13.1 Management of skin conditions
- Creams are more cosmetically acceptable than ointments. Gels are particularly suitable for application on the face and scalp while lotions are used for moist conditions and hairy areas. Ointments are much less likely to sensitise and are suitable for chronic dry lesions. Pastes are less occlusive than ointments and can be used to protect inflamed, lichenified, or excoriated skin.
- Unlicensed ‘specials’ may be required when a suitable licensed product isn’t available. These products can be very expensive. Please adhere to the British Association of Dermatologists (BAD) list of preferred specials – available here.
- Multi-ingredient skin preparations should be prescribed by BRAND name as generic prescribing may not be practical or may lead to confusion due to multiple ingredients.
- It is important that skin preparations are prescribed in appropriate quantities.
The table below lists quantities suitable for an adult for twice daily application of a non-steroid cream/ointment for 4 weeks:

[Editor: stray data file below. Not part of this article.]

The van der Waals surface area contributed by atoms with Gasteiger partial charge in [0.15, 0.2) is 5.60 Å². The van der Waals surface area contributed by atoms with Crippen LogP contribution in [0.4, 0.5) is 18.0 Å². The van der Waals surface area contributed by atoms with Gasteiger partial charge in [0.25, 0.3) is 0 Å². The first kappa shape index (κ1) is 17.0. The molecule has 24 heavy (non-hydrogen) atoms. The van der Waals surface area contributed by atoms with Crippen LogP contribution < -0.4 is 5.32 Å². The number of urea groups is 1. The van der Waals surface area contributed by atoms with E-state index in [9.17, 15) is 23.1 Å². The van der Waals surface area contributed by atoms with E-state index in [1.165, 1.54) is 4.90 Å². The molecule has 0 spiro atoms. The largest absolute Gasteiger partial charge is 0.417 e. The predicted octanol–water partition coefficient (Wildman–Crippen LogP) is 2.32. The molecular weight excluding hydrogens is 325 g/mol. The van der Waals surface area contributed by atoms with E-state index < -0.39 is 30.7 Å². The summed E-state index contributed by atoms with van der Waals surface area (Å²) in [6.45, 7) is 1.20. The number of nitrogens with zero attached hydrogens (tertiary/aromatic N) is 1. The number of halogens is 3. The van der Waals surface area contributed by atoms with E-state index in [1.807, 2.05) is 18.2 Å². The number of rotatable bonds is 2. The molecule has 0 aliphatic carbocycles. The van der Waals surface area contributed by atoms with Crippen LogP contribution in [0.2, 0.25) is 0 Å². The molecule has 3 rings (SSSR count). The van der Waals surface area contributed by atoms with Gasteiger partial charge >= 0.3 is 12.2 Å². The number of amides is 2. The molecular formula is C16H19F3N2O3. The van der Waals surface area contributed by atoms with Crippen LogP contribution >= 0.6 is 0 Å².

|Body area||Non–corticosteroid cream/ointment||Lotions|
|Face||60 to 120g||400mls|
|Both hands||100 to 200g||800mls|
|Scalp||200 to 400g||800mls|
|Both arms||400 to 800g||800mls|
|Both legs||400 to 800g||800mls|
|Groins and genitalia||60 to 100g||400mls|
The table below lists quantities suitable for an adult for single daily application for two weeks for steroid cream/ ointment. The table below lists quantities suitable for an adult for single daily application for two weeks for steroid cream/ointment:
|Body area||Corticosteroid cream/ointment|
|Face and neck||15 to 30g|
|Both hands||15 to 30g|
|Scalp||15 to 30g|
|Both arms||30 to 60g|
|Groins and genitalia||15 to 30g|
The fingertip unit may also be helpful to guide the amount of topical steroid to apply.